Another piece of evidence is that Nichiren criticized his own disciples even though they chanted the Daimoku and practiced the Lotus Sutra. The reason is, (correct) faith is first and foremost. The most important practice is the practice of faith:

"The meaning of this passage is that, although you may not hold in your hand the eight scrolls that make up the Lotus Sutra, if you are a person who has faith in the sutra, then all twenty-four hours of the day you are one who “upholds the sutra.” Though your mouth may not utter the sounds of one who is reciting the sutra, if you have faith in the Lotus Sutra, then every day, every hour, every instant you are one who reads all the sutras." -- Nichiren

"The Lotus Sutra, wherein the Buddha honestly discarded expedient means, says that one can 'gain entrance through faith alone.' And the Nirvana Sutra, which the Buddha preached in the grove of sal trees on the last day of his life, states, 'Although there are innumerable practices that lead to enlightenment, if one teaches faith, then that includes all those practices.'

"Thus faith is the basic requirement for entering the way of the Buddha. In the fifty-two stages of bodhisattva practice, the first ten stages, dealing with faith, are basic, and the first of these ten stages is that of arousing pure faith. Though lacking in knowledge of Buddhism, a person of faith, even if dull-witted, is to be reckoned as a person of correct views. But even though one has some knowledge of Buddhism, if one is without faith, then one is to be considered a slanderer and an icchantika, or person of incorrigible disbelief." -- Nichiren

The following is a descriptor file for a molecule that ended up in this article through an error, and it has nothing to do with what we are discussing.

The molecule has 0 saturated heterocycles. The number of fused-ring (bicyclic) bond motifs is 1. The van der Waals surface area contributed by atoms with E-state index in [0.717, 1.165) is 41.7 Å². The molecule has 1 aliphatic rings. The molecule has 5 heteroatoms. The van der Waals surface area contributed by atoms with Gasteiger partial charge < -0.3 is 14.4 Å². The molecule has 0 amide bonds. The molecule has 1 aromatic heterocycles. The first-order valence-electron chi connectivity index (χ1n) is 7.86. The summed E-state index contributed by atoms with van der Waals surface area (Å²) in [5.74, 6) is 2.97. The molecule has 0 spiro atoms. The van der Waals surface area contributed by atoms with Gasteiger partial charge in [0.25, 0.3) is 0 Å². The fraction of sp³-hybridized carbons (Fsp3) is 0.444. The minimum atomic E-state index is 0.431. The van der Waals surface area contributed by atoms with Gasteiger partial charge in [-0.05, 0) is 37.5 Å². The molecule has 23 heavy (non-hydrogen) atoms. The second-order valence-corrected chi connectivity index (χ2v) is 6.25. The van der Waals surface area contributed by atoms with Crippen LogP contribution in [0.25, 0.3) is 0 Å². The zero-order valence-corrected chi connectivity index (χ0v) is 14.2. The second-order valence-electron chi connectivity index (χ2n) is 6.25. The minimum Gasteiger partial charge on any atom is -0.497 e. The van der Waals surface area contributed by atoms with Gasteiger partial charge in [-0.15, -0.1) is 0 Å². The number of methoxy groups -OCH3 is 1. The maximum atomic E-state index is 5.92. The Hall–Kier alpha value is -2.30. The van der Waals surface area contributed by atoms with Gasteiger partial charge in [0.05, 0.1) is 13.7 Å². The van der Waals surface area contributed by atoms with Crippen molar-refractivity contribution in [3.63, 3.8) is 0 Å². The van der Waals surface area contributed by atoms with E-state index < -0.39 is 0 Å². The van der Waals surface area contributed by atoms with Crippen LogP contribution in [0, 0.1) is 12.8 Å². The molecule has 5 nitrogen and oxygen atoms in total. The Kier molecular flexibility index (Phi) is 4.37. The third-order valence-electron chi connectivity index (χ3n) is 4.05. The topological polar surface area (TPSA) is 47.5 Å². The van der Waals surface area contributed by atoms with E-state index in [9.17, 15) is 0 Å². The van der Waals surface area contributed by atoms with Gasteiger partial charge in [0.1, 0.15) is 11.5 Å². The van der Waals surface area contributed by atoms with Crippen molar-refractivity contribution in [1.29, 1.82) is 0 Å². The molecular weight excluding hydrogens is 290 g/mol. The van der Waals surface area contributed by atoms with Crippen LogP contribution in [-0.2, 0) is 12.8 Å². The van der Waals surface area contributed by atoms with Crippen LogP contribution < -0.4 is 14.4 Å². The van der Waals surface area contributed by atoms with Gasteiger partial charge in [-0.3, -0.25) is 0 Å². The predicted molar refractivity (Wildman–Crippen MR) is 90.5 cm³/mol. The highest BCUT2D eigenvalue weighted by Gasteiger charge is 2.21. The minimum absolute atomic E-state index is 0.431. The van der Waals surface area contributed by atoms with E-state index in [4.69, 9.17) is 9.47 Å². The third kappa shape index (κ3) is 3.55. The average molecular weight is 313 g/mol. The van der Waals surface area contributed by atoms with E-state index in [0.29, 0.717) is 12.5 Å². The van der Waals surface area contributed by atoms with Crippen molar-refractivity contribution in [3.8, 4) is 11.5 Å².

"What is most important is that, by chanting Namu-myoho-renge-kyo alone, you can attain Buddhahood. It will no doubt depend on the strength of your faith. To have faith is the basis of Buddhism. Thus the fourth volume of Great Concentration and Insight states, “Buddhism is like an ocean that one can only enter with faith.” The fourth volume of The Annotations on “Great Concentration and Insight” explains this: “With regard to the phrase ‘Buddhism is like an ocean that one can only enter with faith,’ even Confucius taught that faith is first and foremost. How much more so is this true of the profound doctrines of Buddhism! Without faith, how could one possibly enter? That is why the Flower Garland Sutra defines faith as the basis of the way and the mother of blessings.” The first volume of Great Concentration and Insight says, “How does one hear, believe in, and practice the perfect teaching to attain perfect enlightenment?” The first volume of On “Great Concentration and Insight” says, “To ‘believe in the perfect teaching’ means to awaken faith through doctrine and to make faith the basis of practice.” -- Nichiren